NHS security dilemma as smartcards shared

Trust goes against guidelines in high-pressure A&E department

An NHS trust board has approved the sharing of smartcards, in breach of security policy under the £12.4bn NHS National Programme for IT (NPfIT), because slow log-in times would restrict the time of doctors treating emergency patients.

South Warwickshire General Hospitals NHS Trust has allowed some staff to share smartcards used to access patient records, after concluding that log-in times for systems were too long for high-activity areas such as Accident and Emergency.

The move raises the question of whether the Care Records Service system installed under the NPfIT has been supplied with busy hospital departments in mind, and just how stringent security can be in highly pressured environments.

Connecting for Health, which runs the NPfIT, has stated in policy papers that smartcard sharing by NHS staff is "misconduct" that may result in disciplinary action.

Paul Cundy, spokesman for the British Medical Association's GP IT subcommittee, said the actions of the trust "drive a coach and horses through the so-called privacy in the new systems".

He said, "This is precisely what we have long predicted and shows that security systems, although highly specified on paper, need to be tested against live environments before they can be said to be secure."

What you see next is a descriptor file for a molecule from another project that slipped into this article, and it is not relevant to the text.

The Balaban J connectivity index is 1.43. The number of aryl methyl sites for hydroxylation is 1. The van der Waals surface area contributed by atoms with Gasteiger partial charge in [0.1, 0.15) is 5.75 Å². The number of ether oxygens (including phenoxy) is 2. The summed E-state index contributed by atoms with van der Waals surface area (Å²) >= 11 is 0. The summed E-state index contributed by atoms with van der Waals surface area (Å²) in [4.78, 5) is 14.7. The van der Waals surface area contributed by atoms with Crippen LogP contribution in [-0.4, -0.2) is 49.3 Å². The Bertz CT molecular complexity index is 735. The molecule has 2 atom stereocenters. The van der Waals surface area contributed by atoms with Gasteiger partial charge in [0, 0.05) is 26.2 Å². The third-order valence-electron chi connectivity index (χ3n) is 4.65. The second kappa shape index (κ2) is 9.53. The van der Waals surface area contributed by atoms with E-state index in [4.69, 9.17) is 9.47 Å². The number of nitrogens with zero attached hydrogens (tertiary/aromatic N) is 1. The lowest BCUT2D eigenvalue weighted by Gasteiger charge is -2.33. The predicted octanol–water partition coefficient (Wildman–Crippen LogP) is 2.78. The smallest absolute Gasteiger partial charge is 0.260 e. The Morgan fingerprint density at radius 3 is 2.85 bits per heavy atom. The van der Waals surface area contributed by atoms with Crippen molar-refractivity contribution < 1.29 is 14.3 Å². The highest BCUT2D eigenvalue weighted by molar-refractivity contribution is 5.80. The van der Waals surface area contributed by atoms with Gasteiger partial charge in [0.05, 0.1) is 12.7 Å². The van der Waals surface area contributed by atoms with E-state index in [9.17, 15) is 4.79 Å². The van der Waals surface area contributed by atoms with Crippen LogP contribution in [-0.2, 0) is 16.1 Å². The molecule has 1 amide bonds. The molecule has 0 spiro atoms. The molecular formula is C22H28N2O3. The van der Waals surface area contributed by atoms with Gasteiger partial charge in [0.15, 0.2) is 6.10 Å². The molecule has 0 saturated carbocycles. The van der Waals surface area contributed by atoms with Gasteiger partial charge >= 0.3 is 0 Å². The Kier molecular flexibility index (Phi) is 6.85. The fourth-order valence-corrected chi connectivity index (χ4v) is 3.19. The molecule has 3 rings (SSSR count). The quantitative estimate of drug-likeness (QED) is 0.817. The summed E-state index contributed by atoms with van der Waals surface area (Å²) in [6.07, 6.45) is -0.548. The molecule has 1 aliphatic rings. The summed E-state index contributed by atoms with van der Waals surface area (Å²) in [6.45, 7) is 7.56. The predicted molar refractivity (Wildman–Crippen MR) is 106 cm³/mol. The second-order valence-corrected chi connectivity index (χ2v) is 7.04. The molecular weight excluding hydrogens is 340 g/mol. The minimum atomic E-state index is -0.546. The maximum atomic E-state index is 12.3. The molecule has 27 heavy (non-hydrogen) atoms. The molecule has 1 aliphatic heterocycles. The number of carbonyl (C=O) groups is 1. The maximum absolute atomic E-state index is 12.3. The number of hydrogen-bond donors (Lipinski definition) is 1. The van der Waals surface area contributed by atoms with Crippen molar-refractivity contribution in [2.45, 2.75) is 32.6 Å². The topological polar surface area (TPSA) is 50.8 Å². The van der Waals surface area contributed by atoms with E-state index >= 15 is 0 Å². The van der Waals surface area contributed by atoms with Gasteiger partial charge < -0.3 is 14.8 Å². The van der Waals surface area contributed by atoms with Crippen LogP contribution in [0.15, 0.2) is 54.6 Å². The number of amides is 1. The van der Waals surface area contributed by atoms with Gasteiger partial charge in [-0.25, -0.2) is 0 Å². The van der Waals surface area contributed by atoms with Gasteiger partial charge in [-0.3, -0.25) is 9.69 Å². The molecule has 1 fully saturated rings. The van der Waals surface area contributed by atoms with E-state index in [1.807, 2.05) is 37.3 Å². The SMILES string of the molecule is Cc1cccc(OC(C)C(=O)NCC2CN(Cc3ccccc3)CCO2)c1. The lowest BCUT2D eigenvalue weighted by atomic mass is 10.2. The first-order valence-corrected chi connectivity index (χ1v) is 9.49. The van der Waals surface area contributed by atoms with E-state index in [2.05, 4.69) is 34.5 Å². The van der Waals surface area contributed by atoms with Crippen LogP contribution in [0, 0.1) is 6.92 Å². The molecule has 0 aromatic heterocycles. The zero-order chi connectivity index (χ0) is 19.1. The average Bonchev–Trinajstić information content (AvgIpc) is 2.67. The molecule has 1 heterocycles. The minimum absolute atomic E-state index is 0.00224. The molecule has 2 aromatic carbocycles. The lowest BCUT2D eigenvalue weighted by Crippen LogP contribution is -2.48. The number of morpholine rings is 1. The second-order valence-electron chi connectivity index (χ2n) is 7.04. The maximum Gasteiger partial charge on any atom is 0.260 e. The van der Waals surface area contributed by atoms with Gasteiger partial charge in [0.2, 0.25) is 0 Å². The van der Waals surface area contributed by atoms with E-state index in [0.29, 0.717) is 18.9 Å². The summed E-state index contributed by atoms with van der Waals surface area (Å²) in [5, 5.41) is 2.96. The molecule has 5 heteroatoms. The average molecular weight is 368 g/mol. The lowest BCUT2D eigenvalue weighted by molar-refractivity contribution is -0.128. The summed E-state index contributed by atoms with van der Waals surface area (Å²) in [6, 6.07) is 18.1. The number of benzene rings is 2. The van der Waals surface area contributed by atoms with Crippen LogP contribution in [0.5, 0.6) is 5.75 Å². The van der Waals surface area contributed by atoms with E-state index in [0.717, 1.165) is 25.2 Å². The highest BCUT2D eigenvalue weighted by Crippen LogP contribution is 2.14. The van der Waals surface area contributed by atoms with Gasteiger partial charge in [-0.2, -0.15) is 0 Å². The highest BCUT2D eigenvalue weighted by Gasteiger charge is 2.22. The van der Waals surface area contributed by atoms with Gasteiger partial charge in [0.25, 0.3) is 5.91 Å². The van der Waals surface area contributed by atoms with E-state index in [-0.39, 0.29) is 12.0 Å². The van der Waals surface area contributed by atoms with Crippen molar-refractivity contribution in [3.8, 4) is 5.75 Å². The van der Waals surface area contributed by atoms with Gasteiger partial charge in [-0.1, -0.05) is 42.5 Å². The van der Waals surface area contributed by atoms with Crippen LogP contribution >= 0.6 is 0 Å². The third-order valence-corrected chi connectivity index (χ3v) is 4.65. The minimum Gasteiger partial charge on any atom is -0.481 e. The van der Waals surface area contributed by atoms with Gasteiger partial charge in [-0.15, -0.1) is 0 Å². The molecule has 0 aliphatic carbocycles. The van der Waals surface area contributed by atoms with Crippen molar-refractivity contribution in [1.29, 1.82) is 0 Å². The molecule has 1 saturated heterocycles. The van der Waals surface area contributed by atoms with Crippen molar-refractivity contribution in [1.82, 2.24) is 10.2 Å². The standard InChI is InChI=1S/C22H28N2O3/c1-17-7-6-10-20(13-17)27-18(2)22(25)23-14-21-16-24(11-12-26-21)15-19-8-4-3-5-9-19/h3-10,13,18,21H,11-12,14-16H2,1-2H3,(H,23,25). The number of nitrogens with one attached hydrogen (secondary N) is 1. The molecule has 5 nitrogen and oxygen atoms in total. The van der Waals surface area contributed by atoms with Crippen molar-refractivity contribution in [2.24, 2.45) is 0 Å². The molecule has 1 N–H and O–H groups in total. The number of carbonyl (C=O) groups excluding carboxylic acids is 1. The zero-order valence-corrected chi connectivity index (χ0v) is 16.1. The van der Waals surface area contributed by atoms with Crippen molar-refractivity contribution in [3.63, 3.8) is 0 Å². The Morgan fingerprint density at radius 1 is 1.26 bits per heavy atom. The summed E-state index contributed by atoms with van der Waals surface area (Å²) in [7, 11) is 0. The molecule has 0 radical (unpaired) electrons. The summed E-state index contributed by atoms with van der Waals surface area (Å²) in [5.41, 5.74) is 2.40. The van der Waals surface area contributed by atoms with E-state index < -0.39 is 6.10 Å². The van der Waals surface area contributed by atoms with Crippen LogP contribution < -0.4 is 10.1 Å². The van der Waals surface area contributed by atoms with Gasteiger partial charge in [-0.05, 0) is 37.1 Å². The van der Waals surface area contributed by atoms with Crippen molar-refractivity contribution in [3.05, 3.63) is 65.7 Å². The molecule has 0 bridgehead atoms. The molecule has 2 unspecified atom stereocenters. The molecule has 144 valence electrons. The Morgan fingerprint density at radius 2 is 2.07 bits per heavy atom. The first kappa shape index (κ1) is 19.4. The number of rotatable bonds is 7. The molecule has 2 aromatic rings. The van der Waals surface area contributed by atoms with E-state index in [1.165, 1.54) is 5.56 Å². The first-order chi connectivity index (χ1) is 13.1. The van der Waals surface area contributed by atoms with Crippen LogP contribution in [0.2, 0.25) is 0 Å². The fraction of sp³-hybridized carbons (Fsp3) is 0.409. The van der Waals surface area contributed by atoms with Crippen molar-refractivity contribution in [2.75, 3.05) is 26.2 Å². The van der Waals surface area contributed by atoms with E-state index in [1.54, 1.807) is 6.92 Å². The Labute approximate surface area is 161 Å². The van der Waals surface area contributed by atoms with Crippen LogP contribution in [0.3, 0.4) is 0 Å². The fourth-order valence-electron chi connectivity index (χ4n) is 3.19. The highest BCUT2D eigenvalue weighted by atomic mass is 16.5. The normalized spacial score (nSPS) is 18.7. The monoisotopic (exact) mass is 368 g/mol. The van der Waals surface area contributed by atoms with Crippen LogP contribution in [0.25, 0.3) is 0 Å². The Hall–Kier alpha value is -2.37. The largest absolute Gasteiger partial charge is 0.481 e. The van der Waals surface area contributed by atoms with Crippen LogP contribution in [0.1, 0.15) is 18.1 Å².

But Duncan Robinson, director of IT at the trust, said it had decided specifically in Accident and Emergency to slightly depart from what he called security "guidelines" to allow the sharing of smartcards on certain PCs.

He said the trust was concerned that logging on could take up to 90 seconds. Without smartcard sharing, if doctors using a secure PC are called away when accessing a file, they may have to log off and on again when they return to it.

Sharing the shift leader's smartcard, more than a dozen clinicians can access files on PCs without logging on and off each time.

The trust said the risks had been assessed and data access and throughput is monitored closely. "The monitoring process revealed no breaches of security," said Robinson. PCs logged into the new systems may be left unattended, but they are in a secure area not readily accessible by the public.

Robinson added that Connecting for Health was working with its suppliers to "considerably reduce log-on time". When this happens to the satisfaction of the trust, its sharing policy will be reviewed.

A spokesman for Connecting for Health said smartcard sharing policy and guidance was unambiguous - it is misconduct and should be dealt with via disciplinary procedures or professional bodies.

He added that access controls exist for good reasons, but "at the end of the day, it is a matter for local NHS organisations".

www.computerweekly.com/npfit

www.computerweekly.com/blogs/tony_collins

Related article: Academics air 'concerns' over NPfIT


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